Quote:

 

We have two cold cathode gauges at the pump spool and one  signal cable to controller. CC1  in horizontal position and CC1 in vertical position.  

CC1 h started not reading so I moved cable over to CC1 v

 

Attachment 1: cc1bake95C.jpg
cc1bake95C.jpg
  11287   Tue May 12 14:57:52 2015 SteveUpdateVACCC1 cold cathode gauges are baked now

Baking both CC1 at 85 C for 60 hrs did not help.

The temperature is increased to 125 C and it is being repeated.

Quote:

CC1s  are not reading any longer. It is an attempt to clean them over the weekend at 85C

These brand new gauges "10421002" sn 11823-vertical, sn 11837 horizontal replaced 11 years old 421 http://nsei.missouri.edu/manuals/hps-mks/421%20Cold%20Cathode%20Ionization%20Guage.pdf  on 09-06-2012 http://nodus.ligo.caltech.edu:8080/40m/7441

Quote:

 

We have two cold cathode gauges at the pump spool and one  signal cable to controller. CC1  in horizontal position and CC1 in vertical position.  

CC1 h started not reading so I moved cable over to CC1 v

 

 

  14264   Wed Oct 31 17:54:25 2018 gautamUpdateVACCC1 hornet power connection restored

Steve reported to me that the CC1 Hornet gauge was not reporting the IFO pressure after some cable tracing at EX. I found that the power to the unit had been accidentally disconnected. I re-connected the power and manually turned on the HV on the CC gauge (perhaps this can be automated in the new vacuum paradigm). IFO pressure of 8e-6 torr is being reported now.

Attachment 1: cc1_Hornet.png
cc1_Hornet.png
  14639   Sun May 26 21:47:07 2019 KruthiUpdateCamerasCCD Calibration

 

On Friday, I tried calibrating the CCD with the following setup. Here, I present the expected values of scattered power (Ps) at \thetas = 45°, where \thetas is scattering angle (refer figure). The LED box has a hole with an aperture of 5mm and the LED is placed at approximately 7mm from the hole. Thus the aperture angle is 2*tan-1(2.5/7) ≈ 40° approx. Using this, the spot size of the LED light at a distance 'd' was estimated. The width of the LED holder/stand (approx 4") puts a constraint on the lowest possible \thetas. At this lowest possible \thetas, the distance of CCD/Ophir from the screen is given by \sqrt{d^2 + (2'')^2}. This was taken as the imaging distance for other angles also.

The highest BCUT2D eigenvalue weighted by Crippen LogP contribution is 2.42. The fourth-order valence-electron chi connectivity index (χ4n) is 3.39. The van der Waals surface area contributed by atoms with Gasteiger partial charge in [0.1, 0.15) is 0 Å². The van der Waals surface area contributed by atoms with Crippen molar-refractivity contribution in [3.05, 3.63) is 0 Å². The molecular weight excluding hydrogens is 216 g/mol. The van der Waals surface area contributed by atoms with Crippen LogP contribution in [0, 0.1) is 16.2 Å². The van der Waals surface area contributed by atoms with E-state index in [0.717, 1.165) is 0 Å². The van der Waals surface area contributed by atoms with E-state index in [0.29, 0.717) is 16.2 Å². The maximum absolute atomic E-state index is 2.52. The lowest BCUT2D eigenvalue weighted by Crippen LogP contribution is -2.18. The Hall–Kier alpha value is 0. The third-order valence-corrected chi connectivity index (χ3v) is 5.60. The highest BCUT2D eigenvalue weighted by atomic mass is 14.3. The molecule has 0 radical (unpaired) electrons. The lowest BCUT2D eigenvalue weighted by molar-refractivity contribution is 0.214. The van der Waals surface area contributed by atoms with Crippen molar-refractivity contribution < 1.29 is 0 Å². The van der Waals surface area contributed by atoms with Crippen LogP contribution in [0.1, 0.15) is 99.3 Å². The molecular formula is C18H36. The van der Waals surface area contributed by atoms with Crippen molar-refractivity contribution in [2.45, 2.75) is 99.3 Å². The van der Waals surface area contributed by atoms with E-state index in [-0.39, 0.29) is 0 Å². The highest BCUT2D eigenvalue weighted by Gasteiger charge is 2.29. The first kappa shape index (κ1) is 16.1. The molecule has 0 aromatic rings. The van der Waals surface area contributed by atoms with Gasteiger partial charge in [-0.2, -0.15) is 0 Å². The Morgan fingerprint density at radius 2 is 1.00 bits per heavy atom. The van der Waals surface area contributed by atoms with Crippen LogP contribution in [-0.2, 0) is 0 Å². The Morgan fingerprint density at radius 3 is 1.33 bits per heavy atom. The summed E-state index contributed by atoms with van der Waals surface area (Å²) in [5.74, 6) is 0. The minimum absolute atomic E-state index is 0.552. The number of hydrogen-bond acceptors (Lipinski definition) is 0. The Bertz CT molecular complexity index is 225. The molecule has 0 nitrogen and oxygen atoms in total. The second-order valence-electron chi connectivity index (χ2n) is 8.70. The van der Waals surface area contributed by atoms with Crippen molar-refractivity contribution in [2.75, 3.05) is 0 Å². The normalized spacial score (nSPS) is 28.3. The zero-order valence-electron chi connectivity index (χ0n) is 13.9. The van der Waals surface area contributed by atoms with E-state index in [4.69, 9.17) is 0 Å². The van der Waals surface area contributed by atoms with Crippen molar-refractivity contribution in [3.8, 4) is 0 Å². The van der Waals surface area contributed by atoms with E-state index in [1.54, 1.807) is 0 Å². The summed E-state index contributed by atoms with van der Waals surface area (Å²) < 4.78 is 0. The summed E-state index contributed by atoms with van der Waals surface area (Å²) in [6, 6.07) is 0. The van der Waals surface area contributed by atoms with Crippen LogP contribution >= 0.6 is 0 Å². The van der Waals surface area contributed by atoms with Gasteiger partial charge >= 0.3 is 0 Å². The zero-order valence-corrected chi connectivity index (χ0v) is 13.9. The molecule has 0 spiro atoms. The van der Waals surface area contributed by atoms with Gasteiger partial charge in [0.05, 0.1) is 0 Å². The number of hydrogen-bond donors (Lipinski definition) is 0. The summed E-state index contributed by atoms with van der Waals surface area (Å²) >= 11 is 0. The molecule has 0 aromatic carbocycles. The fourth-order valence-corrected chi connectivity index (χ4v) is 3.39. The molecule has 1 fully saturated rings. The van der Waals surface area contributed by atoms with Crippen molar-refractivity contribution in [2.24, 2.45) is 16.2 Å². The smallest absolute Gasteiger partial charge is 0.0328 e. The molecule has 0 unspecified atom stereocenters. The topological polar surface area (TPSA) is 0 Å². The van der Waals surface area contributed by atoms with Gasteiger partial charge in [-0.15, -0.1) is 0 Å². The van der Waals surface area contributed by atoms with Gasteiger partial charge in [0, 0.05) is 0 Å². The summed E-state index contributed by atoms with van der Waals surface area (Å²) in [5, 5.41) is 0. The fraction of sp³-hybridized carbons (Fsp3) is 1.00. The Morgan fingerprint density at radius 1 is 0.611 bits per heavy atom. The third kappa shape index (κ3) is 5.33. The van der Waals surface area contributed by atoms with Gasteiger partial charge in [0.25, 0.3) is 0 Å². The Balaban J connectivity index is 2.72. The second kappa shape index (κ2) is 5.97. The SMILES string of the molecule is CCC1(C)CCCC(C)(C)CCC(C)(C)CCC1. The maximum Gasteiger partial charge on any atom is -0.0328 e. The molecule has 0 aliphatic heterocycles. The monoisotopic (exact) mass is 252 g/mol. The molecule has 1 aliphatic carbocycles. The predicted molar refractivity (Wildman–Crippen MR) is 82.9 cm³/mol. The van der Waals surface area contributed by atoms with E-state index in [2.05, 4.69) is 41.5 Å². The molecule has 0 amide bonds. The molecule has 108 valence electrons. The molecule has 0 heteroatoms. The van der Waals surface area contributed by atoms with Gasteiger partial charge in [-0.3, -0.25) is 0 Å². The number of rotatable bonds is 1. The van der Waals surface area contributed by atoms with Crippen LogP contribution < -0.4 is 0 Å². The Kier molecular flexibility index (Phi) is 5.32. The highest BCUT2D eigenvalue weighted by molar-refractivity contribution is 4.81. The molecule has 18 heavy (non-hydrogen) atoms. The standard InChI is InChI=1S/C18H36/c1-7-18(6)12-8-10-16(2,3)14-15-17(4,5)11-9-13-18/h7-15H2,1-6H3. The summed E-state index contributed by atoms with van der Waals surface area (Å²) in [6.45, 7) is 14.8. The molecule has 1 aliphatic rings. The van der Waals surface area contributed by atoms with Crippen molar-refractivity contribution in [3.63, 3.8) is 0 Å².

In the table below, Pi is taken to be 1.5mW, and Ps and \Omega were calculated using the following equations:

  \Omega = \frac{CCD \ sensor \ area}{(Imaging \ distance)^2}            P_{s} = \frac{1 }{\pi} * P_{i} *\Omega *cos(45^{\circ})  

d (cm)

Estimated spot diameter (cm)

Lowest possible \thetas  (in degrees)

Distance of CCD/Ophir from the screen (in cm) \Omega (in sr)

Expected Ps at   \thetas = 45° (in µW)

1.0 1.2 78.86 5.2 0.1036 34.98
2.0 2.0 68.51 5.5 0.0259 8.74
3.0 2.7 59.44 5.9 0.0115 3.88
4.0 3.4 51.78 6.5 0.0065 2.19
5.0 4.1 45.45 7.1 0.0041 1.38
6.0 4.9 40.25 7.9 0.0029 0.98
7.0 5.6 35.97 8.6 0.0021 0.71
8.0 6.3 32.42 9.5 0.0016 0.54
9.0 7.1 29.44 10.3 0.0013 0.44
10.0 7.8 26.93 11.2 0.0010 0.34

 

                                 

 

 

 

 

 

 

 

 

 

On measuring the scattered power (Ps) using the ophir power meter, I got values of the same order as that of  expected values given the above table. Like Gautam suggested, we could use a photodiode to detect the scattered power as it will offer us better precision or we could calibrate the power meter using the method mentioned in Johannes's post: https://nodus.ligo.caltech.edu:8081/40m/13391.

 

Attachment 1: CCD_calibration_setup.png
CCD_calibration_setup.png
  14708   Sat Jun 29 03:11:18 2019 KruthiUpdateCamerasCCD Calibration

Finding the gain of the Photodiode: The three-position rotary switch of the photodiode being used (PDA520) wasn't working, so I determined its gain by making a comparative measurement between ophir power meter and the photodiode. The photodiode has a responsitivity of 0.34 A/W at 1064 nm (obtained from the responsitivity curve given in the spec sheet using a curve digitizing software). Using the following equation, I determined the gain setting, which turned out to be 20dB.

\large Transimpedance\ Gain (V/A) = \frac{Photodiode\ reading (V)}{Ophir\ reading (W) * Responsitivity (A/W)}

Setup: Here a 1050nm (closest we have to 1064nm) LED is used as the light source instead of a laser to eliminate the effects caused by coherence of a laser source, which might affect our radiometric calibration. The LED is placed in a box with a hole of diameter 5mm (aperture angle = 40 degrees approx.). Suitable lenses are used to focus the light onto a white paper, which is fixed at an arbitrary angle and serves as a Lambertian scatterer. To make a comparative measurement between the photodiode (PDA520) and GigE, we need to account for their different sensor areas, 8.8mm (aperture diameter) and 3.7mm x 2.8 mm respectively . This can be done by either using an iris with a common aperture so that both the photodiode and GigE receive same amount of light , or by calculating the power incident on GigE using the ratio of sensor areas and power incident on the photodiode (here we are using the fact that power scattered by Lambertian scatterer per unit solid angle is constant).